By Sharon Omahen
University of Georgia
University of Georgia food scientists and their colleagues at the University of Ghana, Legon have developed infant foods that have been used to improve the nutritional status of malnourished children in some communities in Ghana.
"A significant subpopulation of children in the region often suffers from extreme protein malnutrition," said Robert Phillips, a food scientist with the UGA College of Agricultural and Environmental Sciences.
Children need protein
Unlike adults in these regions, growing children can't survive solely on cereal-based foods.
"A child's essential amino-acid requirement on a body-weight basis is nearly 10 times that of an adult," Phillips said. "They just can't survive on starchy weaning foods. They have to have additional protein, too."
"These children often develop edema," he said, "which causes their stomachs to swell, making them appear fat when, in fact, they're very malnourished."
These children also often suffer hair loss and loss of hair pigmentation, he said.
"You can spot the children who are in the extreme stages of malnutrition, because they have red hair instead of black hair," he said. "This is just one sign of lack of protein or low protein."
Sometimes cultural practices prevent parents in underdeveloped countries from providing their children a protein food even when it's available, he said.
"For example, some parents won't give the children eggs because they think it will make them want to steal eggs," Phillips said. "Of course, this is not true. But it's an old myth, similar to many still in existence in our own society."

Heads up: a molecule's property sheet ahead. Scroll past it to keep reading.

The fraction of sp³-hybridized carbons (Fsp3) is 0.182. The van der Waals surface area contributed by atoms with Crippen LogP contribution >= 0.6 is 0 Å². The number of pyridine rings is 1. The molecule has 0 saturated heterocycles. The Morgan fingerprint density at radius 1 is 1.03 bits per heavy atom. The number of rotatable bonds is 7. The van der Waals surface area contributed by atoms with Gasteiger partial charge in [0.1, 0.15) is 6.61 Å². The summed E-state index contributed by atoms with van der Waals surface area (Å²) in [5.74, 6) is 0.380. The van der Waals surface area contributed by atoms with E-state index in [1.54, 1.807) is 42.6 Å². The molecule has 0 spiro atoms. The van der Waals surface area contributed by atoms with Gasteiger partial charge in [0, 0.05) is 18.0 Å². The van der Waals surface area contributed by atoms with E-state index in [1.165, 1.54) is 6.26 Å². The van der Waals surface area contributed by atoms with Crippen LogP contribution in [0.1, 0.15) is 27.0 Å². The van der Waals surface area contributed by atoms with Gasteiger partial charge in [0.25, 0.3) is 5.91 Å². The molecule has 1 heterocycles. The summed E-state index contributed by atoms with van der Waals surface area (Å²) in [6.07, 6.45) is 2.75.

Extending existing work
To address this growing health issue, Phillips and UGA graduate student Yvonne Mensa-Wilmot, a native of Ghana in West Africa, extended previous work on weaning foods.
The principle of protein complementation - the blending of different proteins to optimize the resulting essential amino acid content - was used. Previously in Ghana, a formula called "weanimix," made from crops indigenous to the region, had been introduced.
Phillips and Mensa-Wilmot also used combinations of cowpeas, peanuts, and corn, all staple crops in the area, as well as soybean, a non-traditional crop being promoted for this purpose. The formulas were designed for children 6 to 9 months old and had built-in convenience for mothers preparing it.
The approach was to use computer programs to optimize amino acid profiles of blends. Ingredients were then processed by extrusion cooking, enzyme action, and other approaches to yield ready-to-use formulas that had to simply be mixed with hot water prior to serving. The resulting formulas were extensively analyzed for nutritional and physical properties.
The research project was funded by the U.S. Agency for International Development's Bean/Cowpea Collaborative Research Support Program (CRSP). As part of the collaboration, Mensa-Wilmot traveled to Ghana to survey mothers' responses to the food and their willingness to accept and use it.
On the weaning formula project, Sam Sefa-Dedeh and Esther Sakyi-Dawson, both with the Department of Nutrition and Food Science at the University of Ghana-Legon, have developed other high protein foods. One of their weaning foods is based on the traditional fermented maize dough fortified with cowpeas.
"They conducted the outreach efforts to introduce the food to some villages," said Phillips. In the communities where the fortified food was tested the nutritional status of the children improved dramatically.
In one case, a 2-year old child was so malnourished she was unable to walk. Just a few months after eating the porridge from the fortified fermented maize dough, she was much stronger and able to walk again.
(Sharon Omahen is a news editor with the University of Georgia College of Agricultural and Environmental Sciences.)